The greatest resource your church has is not your staff or building. It’s your people.
Remember the old hand gesture rhyme we all learned as kids? “Here is the church. Here is the steeple. Open the doors, and where are all the people?” Since the church was never a building, let’s focus on people. The church’s future depends on discipling and multiplying future generations.
In the 1980s, there was an expectation for the people to be in the church. “Here is the church. Here is the steeple. Open the doors and see all the people.” Where are the people? They are in the pews protected by the building under the steeple.
The church was never a building.
In the 1980s, maybe this was the correct way to think. The first place people spent most of their time was in their homes. Second place was at work. The goal then was to elevate the church to third place. As the church has declined 25% in 25 years, should we be focused today on getting “all the people” under the steeple?
Where Are All the People?
Are we asking why the people are walking away from the church? Is it because of racial tensions, distrust, or moral failure of leaders? Do they prefer watching church from home or have better things to do on Sundays? And are they trying to distance themselves from the church building, the church body, or God?
The reality is we’ve done a decent job at dechurching people.
The Church Isn’t the Building
Don’t be upset that people are not in your building. Be upset they have no spiritual purpose when they’re not in your building.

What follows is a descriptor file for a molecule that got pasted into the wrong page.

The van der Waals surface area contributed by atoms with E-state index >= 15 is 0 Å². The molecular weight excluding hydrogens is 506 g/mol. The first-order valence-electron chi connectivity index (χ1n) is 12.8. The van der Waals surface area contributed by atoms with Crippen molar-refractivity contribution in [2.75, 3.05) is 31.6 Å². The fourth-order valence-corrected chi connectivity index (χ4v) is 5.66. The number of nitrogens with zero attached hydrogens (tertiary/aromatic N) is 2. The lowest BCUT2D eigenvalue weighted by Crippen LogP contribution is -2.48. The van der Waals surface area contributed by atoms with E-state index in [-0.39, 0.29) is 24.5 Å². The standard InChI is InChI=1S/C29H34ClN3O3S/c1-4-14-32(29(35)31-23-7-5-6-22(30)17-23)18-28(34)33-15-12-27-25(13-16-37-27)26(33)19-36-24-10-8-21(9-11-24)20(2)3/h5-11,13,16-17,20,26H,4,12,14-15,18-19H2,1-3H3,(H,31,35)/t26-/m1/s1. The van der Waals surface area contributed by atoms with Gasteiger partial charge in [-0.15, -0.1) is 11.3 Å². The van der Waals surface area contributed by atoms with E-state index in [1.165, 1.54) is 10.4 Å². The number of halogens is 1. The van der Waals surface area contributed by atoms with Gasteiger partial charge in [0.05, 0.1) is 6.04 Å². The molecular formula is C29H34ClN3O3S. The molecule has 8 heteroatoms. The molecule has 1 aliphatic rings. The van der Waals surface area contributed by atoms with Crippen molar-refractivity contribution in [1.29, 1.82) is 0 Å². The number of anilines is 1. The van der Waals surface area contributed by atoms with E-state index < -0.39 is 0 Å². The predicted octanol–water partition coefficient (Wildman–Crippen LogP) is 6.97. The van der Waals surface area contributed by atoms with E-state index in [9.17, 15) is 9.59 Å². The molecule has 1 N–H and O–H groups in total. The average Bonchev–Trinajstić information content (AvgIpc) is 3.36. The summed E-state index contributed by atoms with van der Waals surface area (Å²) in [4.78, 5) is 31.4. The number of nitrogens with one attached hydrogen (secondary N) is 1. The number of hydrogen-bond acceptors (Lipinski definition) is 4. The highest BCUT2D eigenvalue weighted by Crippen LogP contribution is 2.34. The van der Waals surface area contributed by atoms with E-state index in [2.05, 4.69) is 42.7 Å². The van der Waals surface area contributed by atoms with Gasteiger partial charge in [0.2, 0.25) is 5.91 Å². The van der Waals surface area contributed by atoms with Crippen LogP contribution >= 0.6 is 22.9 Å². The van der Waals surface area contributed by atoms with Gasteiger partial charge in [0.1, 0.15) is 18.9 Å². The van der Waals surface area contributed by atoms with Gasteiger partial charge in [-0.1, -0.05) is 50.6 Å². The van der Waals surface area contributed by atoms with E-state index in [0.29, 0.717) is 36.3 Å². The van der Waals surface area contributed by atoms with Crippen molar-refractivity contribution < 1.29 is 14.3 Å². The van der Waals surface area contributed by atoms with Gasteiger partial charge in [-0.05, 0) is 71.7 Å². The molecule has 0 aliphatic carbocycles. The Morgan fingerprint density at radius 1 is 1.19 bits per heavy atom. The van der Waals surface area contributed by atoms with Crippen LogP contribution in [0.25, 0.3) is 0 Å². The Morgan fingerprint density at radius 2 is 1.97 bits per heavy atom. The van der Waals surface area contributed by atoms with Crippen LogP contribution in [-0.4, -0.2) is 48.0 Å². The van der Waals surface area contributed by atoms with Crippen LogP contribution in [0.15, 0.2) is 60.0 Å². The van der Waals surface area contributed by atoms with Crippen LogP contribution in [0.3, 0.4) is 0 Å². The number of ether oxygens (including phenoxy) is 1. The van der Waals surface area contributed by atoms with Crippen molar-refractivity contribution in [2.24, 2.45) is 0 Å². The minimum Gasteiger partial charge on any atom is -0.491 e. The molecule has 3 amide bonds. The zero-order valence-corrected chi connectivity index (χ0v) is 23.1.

It was never about the building. Measuring people in seats and views online are analytics that shows a product’s consumption. This is how the world measures success. They look at the number of views, downloads, subscribers, hours, or sales. They’re literally measuring consumption.
The church needs to be more than consuming a product. It’s not that our church product is bad. It’s that our product isn’t God.
Perhaps churches, in an effort to reach people, have made it all about the church. We’ve created a Sunday morning product that’s powerful, beautiful, but unfortunately ineffective. Does our focus need to change? Ironically, John the Baptist, after coming face to face with Jesus, came to a revelation: “He [Jesus] must increase, but I must decrease” (John 3:30, NASB).
It’s Not About Me
The future of our churches and Christianity boils down to the simple fact that our lives and ministry are not about us. Our battlefield is not in our facilities but our communities. If we want to address the church’s PR problem, we need to get out of the building.
Does your church have campus pastors? Make them community pastors! Are you used to people coming to you? It’s time to seek them. Culture has shifted, and our church’s future depends on us going, not them coming. Let’s work toward a society where we don’t need to hide God in our buildings.